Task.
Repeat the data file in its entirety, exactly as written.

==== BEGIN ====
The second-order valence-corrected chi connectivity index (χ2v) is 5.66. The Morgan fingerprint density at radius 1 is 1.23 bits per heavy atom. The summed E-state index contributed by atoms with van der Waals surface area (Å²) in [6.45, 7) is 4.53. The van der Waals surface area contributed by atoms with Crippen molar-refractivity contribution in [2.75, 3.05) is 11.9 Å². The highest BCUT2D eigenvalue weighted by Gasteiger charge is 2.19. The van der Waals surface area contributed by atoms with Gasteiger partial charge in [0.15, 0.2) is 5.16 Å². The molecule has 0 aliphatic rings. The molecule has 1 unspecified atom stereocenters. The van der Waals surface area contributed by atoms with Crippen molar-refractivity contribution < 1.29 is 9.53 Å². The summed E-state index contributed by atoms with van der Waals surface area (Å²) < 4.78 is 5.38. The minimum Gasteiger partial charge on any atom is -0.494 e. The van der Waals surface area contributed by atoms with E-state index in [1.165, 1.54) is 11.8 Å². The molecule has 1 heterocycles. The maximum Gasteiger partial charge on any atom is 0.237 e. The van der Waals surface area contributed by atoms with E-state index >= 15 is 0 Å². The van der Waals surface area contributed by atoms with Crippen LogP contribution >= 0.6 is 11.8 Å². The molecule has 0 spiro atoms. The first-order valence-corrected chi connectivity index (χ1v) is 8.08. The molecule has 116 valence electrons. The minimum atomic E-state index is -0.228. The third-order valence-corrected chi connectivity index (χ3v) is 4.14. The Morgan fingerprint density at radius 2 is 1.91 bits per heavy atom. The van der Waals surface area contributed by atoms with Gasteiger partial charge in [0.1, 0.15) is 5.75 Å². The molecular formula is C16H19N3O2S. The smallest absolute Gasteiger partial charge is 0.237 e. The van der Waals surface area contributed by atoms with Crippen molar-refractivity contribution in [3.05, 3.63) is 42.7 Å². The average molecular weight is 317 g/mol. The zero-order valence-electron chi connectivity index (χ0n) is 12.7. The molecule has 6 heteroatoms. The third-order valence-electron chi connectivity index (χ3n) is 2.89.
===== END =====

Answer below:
The second-order valence-corrected chi connectivity index (χ2v) is 5.66. The Morgan fingerprint density at radius 1 is 1.23 bits per heavy atom. The summed E-state index contributed by atoms with van der Waals surface area (Å²) in [6.45, 7) is 4.53. The van der Waals surface area contributed by atoms with Crippen molar-refractivity contribution in [2.75, 3.05) is 11.9 Å². The highest BCUT2D eigenvalue weighted by Gasteiger charge is 2.19. The van der Waals surface area contributed by atoms with Gasteiger partial charge in [0.15, 0.2) is 5.16 Å². The molecule has 0 aliphatic rings. The molecule has 1 unspecified atom stereocenters. The van der Waals surface area contributed by atoms with Crippen molar-refractivity contribution < 1.29 is 9.53 Å². The summed E-state index contributed by atoms with van der Waals surface area (Å²) < 4.78 is 5.38. The minimum Gasteiger partial charge on any atom is -0.494 e. The van der Waals surface area contributed by atoms with E-state index in [1.165, 1.54) is 11.8 Å². The molecule has 1 heterocycles. The maximum Gasteiger partial charge on any atom is 0.237 e. The van der Waals surface area contributed by atoms with E-state index >= 15 is 0 Å². The van der Waals surface area contributed by atoms with Crippen LogP contribution >= 0.6 is 11.8 Å². The molecule has 0 spiro atoms. The first-order valence-corrected chi connectivity index (χ1v) is 8.08. The molecule has 116 valence electrons. The minimum atomic E-state index is -0.228. The third-order valence-corrected chi connectivity index (χ3v) is 4.14. The Morgan fingerprint density at radius 2 is 1.91 bits per heavy atom. The van der Waals surface area contributed by atoms with Gasteiger partial charge in [0.1, 0.15) is 5.75 Å². The molecular formula is C16H19N3O2S. The smallest absolute Gasteiger partial charge is 0.237 e. The van der Waals surface area contributed by atoms with Crippen molar-refractivity contribution in [3.05, 3.63) is 42.7 Å². The average molecular weight is 317 g/mol. The zero-order valence-electron chi connectivity index (χ0n) is 12.7. The molecule has 6 heteroatoms. The third-order valence-electron chi connectivity index (χ3n) is 2.89.